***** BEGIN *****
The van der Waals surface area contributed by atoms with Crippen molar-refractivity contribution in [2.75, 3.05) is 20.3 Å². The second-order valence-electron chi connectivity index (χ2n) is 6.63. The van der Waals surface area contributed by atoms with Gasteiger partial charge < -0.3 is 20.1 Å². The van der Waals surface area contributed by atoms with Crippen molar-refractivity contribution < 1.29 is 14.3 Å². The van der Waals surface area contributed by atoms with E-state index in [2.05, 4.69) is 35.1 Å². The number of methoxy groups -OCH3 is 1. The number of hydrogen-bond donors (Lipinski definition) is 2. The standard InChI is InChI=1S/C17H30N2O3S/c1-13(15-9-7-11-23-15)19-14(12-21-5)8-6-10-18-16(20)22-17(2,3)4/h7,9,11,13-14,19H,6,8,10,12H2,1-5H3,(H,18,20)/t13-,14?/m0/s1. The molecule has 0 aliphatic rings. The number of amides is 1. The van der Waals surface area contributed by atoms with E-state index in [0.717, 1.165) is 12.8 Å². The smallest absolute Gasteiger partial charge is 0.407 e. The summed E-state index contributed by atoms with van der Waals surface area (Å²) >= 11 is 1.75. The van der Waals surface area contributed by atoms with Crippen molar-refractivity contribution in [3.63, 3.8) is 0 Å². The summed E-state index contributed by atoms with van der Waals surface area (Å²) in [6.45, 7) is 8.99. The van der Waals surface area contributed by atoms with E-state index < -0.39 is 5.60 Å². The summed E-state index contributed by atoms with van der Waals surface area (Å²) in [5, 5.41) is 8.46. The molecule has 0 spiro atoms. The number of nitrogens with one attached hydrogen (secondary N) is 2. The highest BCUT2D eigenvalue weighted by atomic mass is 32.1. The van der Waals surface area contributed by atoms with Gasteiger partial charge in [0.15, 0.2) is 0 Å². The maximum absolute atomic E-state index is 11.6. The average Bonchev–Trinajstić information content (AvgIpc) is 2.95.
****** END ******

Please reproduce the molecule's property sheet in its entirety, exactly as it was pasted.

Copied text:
The van der Waals surface area contributed by atoms with Crippen molar-refractivity contribution in [2.75, 3.05) is 20.3 Å². The second-order valence-electron chi connectivity index (χ2n) is 6.63. The van der Waals surface area contributed by atoms with Gasteiger partial charge < -0.3 is 20.1 Å². The van der Waals surface area contributed by atoms with Crippen molar-refractivity contribution < 1.29 is 14.3 Å². The van der Waals surface area contributed by atoms with E-state index in [2.05, 4.69) is 35.1 Å². The number of methoxy groups -OCH3 is 1. The number of hydrogen-bond donors (Lipinski definition) is 2. The standard InChI is InChI=1S/C17H30N2O3S/c1-13(15-9-7-11-23-15)19-14(12-21-5)8-6-10-18-16(20)22-17(2,3)4/h7,9,11,13-14,19H,6,8,10,12H2,1-5H3,(H,18,20)/t13-,14?/m0/s1. The molecule has 0 aliphatic rings. The number of amides is 1. The van der Waals surface area contributed by atoms with E-state index in [0.717, 1.165) is 12.8 Å². The smallest absolute Gasteiger partial charge is 0.407 e. The summed E-state index contributed by atoms with van der Waals surface area (Å²) >= 11 is 1.75. The van der Waals surface area contributed by atoms with Crippen molar-refractivity contribution in [3.63, 3.8) is 0 Å². The summed E-state index contributed by atoms with van der Waals surface area (Å²) in [6.45, 7) is 8.99. The van der Waals surface area contributed by atoms with E-state index < -0.39 is 5.60 Å². The summed E-state index contributed by atoms with van der Waals surface area (Å²) in [5, 5.41) is 8.46. The molecule has 0 spiro atoms. The number of nitrogens with one attached hydrogen (secondary N) is 2. The highest BCUT2D eigenvalue weighted by atomic mass is 32.1. The van der Waals surface area contributed by atoms with Gasteiger partial charge in [0.15, 0.2) is 0 Å². The maximum absolute atomic E-state index is 11.6. The average Bonchev–Trinajstić information content (AvgIpc) is 2.95.